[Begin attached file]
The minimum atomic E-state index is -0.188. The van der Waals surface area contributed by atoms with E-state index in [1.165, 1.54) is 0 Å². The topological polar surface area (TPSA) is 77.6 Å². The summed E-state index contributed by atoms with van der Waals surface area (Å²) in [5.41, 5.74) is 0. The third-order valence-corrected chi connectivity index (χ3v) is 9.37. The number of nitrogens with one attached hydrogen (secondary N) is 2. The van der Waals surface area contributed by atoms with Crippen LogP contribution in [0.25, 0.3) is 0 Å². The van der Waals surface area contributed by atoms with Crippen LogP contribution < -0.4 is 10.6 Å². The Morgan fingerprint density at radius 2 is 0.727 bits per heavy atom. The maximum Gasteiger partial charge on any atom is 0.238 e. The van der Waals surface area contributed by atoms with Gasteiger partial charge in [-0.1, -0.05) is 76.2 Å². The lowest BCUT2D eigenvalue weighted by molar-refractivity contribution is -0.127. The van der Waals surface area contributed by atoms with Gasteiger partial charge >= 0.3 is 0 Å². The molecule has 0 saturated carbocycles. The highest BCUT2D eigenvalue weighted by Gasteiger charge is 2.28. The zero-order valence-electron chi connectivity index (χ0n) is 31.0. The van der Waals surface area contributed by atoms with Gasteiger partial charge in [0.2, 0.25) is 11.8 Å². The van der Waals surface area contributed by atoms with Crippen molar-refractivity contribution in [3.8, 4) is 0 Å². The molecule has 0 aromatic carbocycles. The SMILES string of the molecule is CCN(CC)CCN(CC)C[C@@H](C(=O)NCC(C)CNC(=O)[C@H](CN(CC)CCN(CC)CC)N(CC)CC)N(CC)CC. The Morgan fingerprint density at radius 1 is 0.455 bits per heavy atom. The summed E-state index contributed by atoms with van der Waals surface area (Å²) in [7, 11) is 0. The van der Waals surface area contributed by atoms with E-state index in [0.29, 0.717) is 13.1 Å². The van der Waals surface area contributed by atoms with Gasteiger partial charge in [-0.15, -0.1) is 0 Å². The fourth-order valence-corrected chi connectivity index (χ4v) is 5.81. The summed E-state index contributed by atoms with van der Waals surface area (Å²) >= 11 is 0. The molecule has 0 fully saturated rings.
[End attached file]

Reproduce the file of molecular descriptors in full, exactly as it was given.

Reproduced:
The minimum atomic E-state index is -0.188. The van der Waals surface area contributed by atoms with E-state index in [1.165, 1.54) is 0 Å². The topological polar surface area (TPSA) is 77.6 Å². The summed E-state index contributed by atoms with van der Waals surface area (Å²) in [5.41, 5.74) is 0. The third-order valence-corrected chi connectivity index (χ3v) is 9.37. The number of nitrogens with one attached hydrogen (secondary N) is 2. The van der Waals surface area contributed by atoms with Crippen LogP contribution in [0.25, 0.3) is 0 Å². The van der Waals surface area contributed by atoms with Crippen LogP contribution < -0.4 is 10.6 Å². The Morgan fingerprint density at radius 2 is 0.727 bits per heavy atom. The maximum Gasteiger partial charge on any atom is 0.238 e. The van der Waals surface area contributed by atoms with Gasteiger partial charge in [-0.1, -0.05) is 76.2 Å². The lowest BCUT2D eigenvalue weighted by molar-refractivity contribution is -0.127. The van der Waals surface area contributed by atoms with Gasteiger partial charge >= 0.3 is 0 Å². The molecule has 0 saturated carbocycles. The highest BCUT2D eigenvalue weighted by Gasteiger charge is 2.28. The zero-order valence-electron chi connectivity index (χ0n) is 31.0. The van der Waals surface area contributed by atoms with Gasteiger partial charge in [0.2, 0.25) is 11.8 Å². The van der Waals surface area contributed by atoms with Crippen molar-refractivity contribution in [3.8, 4) is 0 Å². The molecule has 0 aromatic carbocycles. The SMILES string of the molecule is CCN(CC)CCN(CC)C[C@@H](C(=O)NCC(C)CNC(=O)[C@H](CN(CC)CCN(CC)CC)N(CC)CC)N(CC)CC. The Morgan fingerprint density at radius 1 is 0.455 bits per heavy atom. The summed E-state index contributed by atoms with van der Waals surface area (Å²) in [7, 11) is 0. The van der Waals surface area contributed by atoms with E-state index in [0.29, 0.717) is 13.1 Å². The van der Waals surface area contributed by atoms with Gasteiger partial charge in [-0.15, -0.1) is 0 Å². The fourth-order valence-corrected chi connectivity index (χ4v) is 5.81. The summed E-state index contributed by atoms with van der Waals surface area (Å²) >= 11 is 0. The molecule has 0 fully saturated rings.